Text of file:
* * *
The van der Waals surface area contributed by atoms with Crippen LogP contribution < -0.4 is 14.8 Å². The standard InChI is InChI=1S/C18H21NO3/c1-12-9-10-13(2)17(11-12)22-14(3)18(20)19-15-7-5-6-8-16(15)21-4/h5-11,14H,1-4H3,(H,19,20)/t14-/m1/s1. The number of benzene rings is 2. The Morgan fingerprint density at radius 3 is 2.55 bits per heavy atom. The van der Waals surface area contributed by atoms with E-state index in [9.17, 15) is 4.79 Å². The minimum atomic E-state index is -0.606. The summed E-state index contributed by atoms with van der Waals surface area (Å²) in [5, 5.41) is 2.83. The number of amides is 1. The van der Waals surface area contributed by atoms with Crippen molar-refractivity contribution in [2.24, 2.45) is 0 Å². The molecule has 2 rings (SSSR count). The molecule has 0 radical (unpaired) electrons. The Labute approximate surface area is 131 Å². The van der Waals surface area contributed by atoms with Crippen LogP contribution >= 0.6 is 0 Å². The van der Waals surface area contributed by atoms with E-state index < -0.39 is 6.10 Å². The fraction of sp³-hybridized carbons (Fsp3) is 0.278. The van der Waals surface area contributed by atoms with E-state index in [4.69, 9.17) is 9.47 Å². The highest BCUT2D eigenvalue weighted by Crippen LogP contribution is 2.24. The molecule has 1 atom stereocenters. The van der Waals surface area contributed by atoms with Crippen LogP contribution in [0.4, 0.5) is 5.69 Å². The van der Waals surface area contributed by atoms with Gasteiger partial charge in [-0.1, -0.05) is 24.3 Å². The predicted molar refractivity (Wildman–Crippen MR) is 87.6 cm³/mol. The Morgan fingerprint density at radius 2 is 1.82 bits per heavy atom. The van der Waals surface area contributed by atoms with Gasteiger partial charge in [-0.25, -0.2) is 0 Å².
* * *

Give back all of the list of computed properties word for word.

The van der Waals surface area contributed by atoms with Crippen LogP contribution < -0.4 is 14.8 Å². The standard InChI is InChI=1S/C18H21NO3/c1-12-9-10-13(2)17(11-12)22-14(3)18(20)19-15-7-5-6-8-16(15)21-4/h5-11,14H,1-4H3,(H,19,20)/t14-/m1/s1. The number of benzene rings is 2. The Morgan fingerprint density at radius 3 is 2.55 bits per heavy atom. The van der Waals surface area contributed by atoms with E-state index in [9.17, 15) is 4.79 Å². The minimum atomic E-state index is -0.606. The summed E-state index contributed by atoms with van der Waals surface area (Å²) in [5, 5.41) is 2.83. The number of amides is 1. The van der Waals surface area contributed by atoms with Crippen molar-refractivity contribution in [2.24, 2.45) is 0 Å². The molecule has 2 rings (SSSR count). The molecule has 0 radical (unpaired) electrons. The Labute approximate surface area is 131 Å². The van der Waals surface area contributed by atoms with Crippen LogP contribution >= 0.6 is 0 Å². The van der Waals surface area contributed by atoms with E-state index < -0.39 is 6.10 Å². The fraction of sp³-hybridized carbons (Fsp3) is 0.278. The van der Waals surface area contributed by atoms with E-state index in [4.69, 9.17) is 9.47 Å². The highest BCUT2D eigenvalue weighted by Crippen LogP contribution is 2.24. The molecule has 1 atom stereocenters. The van der Waals surface area contributed by atoms with Crippen LogP contribution in [0.4, 0.5) is 5.69 Å². The van der Waals surface area contributed by atoms with Gasteiger partial charge in [-0.1, -0.05) is 24.3 Å². The predicted molar refractivity (Wildman–Crippen MR) is 87.6 cm³/mol. The Morgan fingerprint density at radius 2 is 1.82 bits per heavy atom. The van der Waals surface area contributed by atoms with Gasteiger partial charge in [-0.25, -0.2) is 0 Å².